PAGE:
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Deò-ghrèine (Scottish Gaelic: [əɲ tʲɔˈɣɾʲeːnə]) or Deò-grèine meaning “ray of sunshine” can refer to the following:

  1. Fionn mac Cumhaill's famous banner, also known as “Deò-ghrèine Mhic Cumhail” after him.[1]
  2. Perhaps inspired by MacCumhail's banner, An Deò-gréine was also used as the name of a Scottish Gaelic magazine, the organ of An Comunn Gàidhealach, first produced in 1905, later being retitled An Gàidheal. Its editors included Malcolm Macfarlane (1905-6) and Rev. Malcolm MacLennan (1906-8), best known for his dictionary.[2]
  3. In James MacPherson’s Ossianic stories, based on Gaelic mythology, but with his own additions, it was also used for “the daughter of Cairbre, and wife of that Cruthgheal who was slain in battle by Swaran, king of Scandinavia, (Lochlann).” Some say that this character originally represented a daughter of the sun, something common in various mythologies.[citation needed] She was held captive in the Land of the Big Women, freed by Cailleach (disguised as a fox) and Brian.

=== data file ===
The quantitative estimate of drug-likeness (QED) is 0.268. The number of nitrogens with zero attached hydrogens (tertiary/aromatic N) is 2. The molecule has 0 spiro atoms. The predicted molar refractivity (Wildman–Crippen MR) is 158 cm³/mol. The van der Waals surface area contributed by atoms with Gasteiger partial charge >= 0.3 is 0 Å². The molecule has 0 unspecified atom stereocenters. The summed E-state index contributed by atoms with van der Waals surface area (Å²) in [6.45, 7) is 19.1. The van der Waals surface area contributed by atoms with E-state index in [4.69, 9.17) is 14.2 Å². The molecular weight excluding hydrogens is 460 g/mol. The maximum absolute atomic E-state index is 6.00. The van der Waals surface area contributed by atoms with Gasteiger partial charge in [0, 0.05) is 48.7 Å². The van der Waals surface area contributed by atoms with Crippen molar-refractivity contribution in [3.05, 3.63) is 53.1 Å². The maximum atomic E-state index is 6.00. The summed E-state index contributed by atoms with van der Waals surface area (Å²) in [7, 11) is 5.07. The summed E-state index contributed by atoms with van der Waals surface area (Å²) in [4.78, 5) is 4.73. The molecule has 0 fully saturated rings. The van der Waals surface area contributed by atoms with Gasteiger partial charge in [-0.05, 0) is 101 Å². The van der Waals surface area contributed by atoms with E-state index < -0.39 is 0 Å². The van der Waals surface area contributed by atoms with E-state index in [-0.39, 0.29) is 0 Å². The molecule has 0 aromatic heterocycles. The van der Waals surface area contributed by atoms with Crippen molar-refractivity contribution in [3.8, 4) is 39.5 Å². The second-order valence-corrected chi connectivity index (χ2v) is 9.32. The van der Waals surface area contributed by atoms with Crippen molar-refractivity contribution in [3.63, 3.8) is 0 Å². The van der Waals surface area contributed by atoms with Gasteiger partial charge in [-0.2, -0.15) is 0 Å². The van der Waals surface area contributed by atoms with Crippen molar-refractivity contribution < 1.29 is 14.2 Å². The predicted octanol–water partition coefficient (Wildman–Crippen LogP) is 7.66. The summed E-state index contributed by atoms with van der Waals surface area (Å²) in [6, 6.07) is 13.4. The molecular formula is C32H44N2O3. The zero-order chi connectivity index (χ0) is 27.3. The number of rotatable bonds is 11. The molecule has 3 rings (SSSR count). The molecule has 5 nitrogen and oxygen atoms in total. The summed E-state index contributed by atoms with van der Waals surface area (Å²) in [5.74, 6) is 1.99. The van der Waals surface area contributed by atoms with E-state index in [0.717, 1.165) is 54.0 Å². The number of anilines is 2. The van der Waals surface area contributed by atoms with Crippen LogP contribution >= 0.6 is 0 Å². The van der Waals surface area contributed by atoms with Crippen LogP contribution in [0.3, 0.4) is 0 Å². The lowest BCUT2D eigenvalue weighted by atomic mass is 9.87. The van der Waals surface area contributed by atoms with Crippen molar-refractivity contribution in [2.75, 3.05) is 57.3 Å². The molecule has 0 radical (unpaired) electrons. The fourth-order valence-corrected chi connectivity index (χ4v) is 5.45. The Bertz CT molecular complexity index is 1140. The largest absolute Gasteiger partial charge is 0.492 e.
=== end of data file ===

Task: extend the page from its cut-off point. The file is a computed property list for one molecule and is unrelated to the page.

1. ^ Armstrong, Robert Archibald (1825). A Gaelic Dictionary in Two Parts. To which is Prefixed a New Gaelic Grammar. p. 185. 
  2. ^ "Inventory Acc. 9736 Malcolm MacFarlane" (PDF). Inventory of the National Library of Scotland. National Library of Scotland. 2007. p. 1. Retrieved 30 April 2013. (MacFarlan) played a prominent part in the early years of An Comunn Gaidhealach (particularly in the production of its magazine, An Deò-Gréine, later An Gaidheal...